Ca (NO3)2. 4H2O 1000 4
KH2PO41000 2
MgSO4. 7H2O 1000 1
Micronutrients
KCL 25
2
H3BO312.5
MnSO4. H2O 1.0
ZnSO4. 7H2O 1.0
CuSO4. 5H2O 0.25
MoO30.25
Fe Na EDTA 64 1
8. Conclusion
Hydroponic culture is possibly the most intensive method of crop production in today’s
agricultural industry mainly used in developed and underdeveloped countries for
food production in limited space. It is highly productive, conservative of water, land
and space, and protective of the environment. The fame of hydroponics has increased
dramatically in a short period of time leading to an increase in experimentation
and research in the area of indoor and outdoor hydroponic gardening. In India, the
hydroponic industry is expected to grow exponentially in the near future.
References
[1] Hoagland, D.R. and Arnon, D.I. 1938. The water culture method for growing plants
without soil. California Agricultural Experiment Station Circulars, 347: 1-39.
[2] Rouphael, Y. and Colla, G. 2005. Growth, yield, fruit quality and nutrient uptake of
hydroponically cultivated zucchini squash as affected by irrigation systems and growing
seasons. Sci. Hort., 105: 177-195.
[3] Salisbury, F.B. and Ross, C.W. 1994. Plant Physiology. Wadsworth Publishing Company,
ISBN 0-534-15162-0, California, U. S. A.
[4] Shrestha, A. and Dunn, B. 2013. Hydroponics. Oklahoma Cooperative Extension Services
HLA-6442.
[5] Taiz, L. and Zeiger, E. 1998. Plant Physiology. Sinauer Associates, Inc. Publishers.
Sunderland, ISBN : 0878938311, Massachusetts, USA.
[6] Trejo-Tellez, L.I. and Gomez, M.F.C. 2012. Nutrient Solutions for Hydroponics Systems,
Hydroponics – A Standard Methodology for Plant Biological Researches, Dr. Toshiki
Asao (eds). ISBN 978-953-51-0386-8.
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Zucchini plants (Cucurbita pepo L.) were grown in closed soilless systems to analyze the effects of two of the most promising and used irrigation systems (drip and subirrigation) and two cropping seasons (spring-summer and summer-fall) in terms of substrate EC, growth, yield, fruit quality (dry matter, carbohydrates, protein, Vitamin C, nitrates and mineral composition), total nutrient uptake, mineral solution composition and water use efficiency (WUE). Plants grown with subirrigation had a high electrical conductivity in the upper and lower layers of the pots in both growing seasons, especially in the spring-summer season. In the spring-summer season, zucchini yield (total and marketable) was 18% lower with the subirrigation than with the drip-irrigation system, but the fruit quality was higher (dry matter, glucose and fructose concentrations), while no significant difference of total and marketable yield were recorded between irrigation systems during summer-fall season. In both growing seasons, and after 76 days of solution recycling, the variation of nutrients (N, P, K, Mg and Na) in the solution composition at the end of the experiment was lower with the subirrigation than with the drip-irrigation systems. Compared with the spring-summer season, plants grown in the summer-fall season exhibited a 35 and 33% lower total and marketable yield, respectively, but offer several benefits: earlier production (10 days), and higher fruit quality (higher concentration of glucose, fructose, sucrose, starch, P, K, and Mg), and water use efficiency. To produce 1 kg of marketable fruits 29 L of nutrient solution were necessary in the summer-fall season and 42 L in the spring-summer season. From an environmental point of view, growing zucchini during the summer-fall season represents an important practice to improve WUE especially in areas where water conservation is a concern.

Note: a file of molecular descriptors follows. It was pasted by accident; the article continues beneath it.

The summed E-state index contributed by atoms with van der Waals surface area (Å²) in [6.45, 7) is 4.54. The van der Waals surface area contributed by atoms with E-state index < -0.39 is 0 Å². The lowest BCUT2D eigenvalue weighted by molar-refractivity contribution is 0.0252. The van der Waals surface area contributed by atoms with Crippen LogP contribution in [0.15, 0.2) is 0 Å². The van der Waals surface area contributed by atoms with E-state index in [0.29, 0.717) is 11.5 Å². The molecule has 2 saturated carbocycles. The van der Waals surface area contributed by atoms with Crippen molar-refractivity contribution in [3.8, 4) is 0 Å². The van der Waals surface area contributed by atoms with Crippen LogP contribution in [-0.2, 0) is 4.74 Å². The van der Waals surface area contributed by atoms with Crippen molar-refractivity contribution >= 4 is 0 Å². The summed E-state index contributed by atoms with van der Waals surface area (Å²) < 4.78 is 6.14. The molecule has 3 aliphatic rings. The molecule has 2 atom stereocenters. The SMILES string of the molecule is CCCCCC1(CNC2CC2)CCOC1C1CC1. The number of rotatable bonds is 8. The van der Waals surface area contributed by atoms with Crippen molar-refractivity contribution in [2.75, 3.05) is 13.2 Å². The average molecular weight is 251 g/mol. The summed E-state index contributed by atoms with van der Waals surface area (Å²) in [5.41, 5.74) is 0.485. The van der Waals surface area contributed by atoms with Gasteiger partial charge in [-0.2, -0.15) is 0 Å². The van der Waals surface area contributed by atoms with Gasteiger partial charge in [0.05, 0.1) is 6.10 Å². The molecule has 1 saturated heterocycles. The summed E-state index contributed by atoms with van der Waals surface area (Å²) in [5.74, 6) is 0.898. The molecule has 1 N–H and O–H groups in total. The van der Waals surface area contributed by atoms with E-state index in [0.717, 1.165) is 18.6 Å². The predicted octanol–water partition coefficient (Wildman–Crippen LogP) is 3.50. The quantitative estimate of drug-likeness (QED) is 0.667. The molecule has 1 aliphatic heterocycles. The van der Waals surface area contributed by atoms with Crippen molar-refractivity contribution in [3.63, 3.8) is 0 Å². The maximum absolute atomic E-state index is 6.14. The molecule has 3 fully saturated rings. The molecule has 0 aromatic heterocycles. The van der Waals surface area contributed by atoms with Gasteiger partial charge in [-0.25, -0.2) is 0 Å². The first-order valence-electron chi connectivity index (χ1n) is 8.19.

• F B Salisbury
  • C W Ross
Salisbury, F.B. and Ross, C.W. 1994. Plant Physiology. Wadsworth Publishing Company, ISBN 0-534-15162-0, California, U. S. A.
Hydroponics. Oklahoma Cooperative Extension Services HLA-6442
  • A Shrestha
  • B Dunn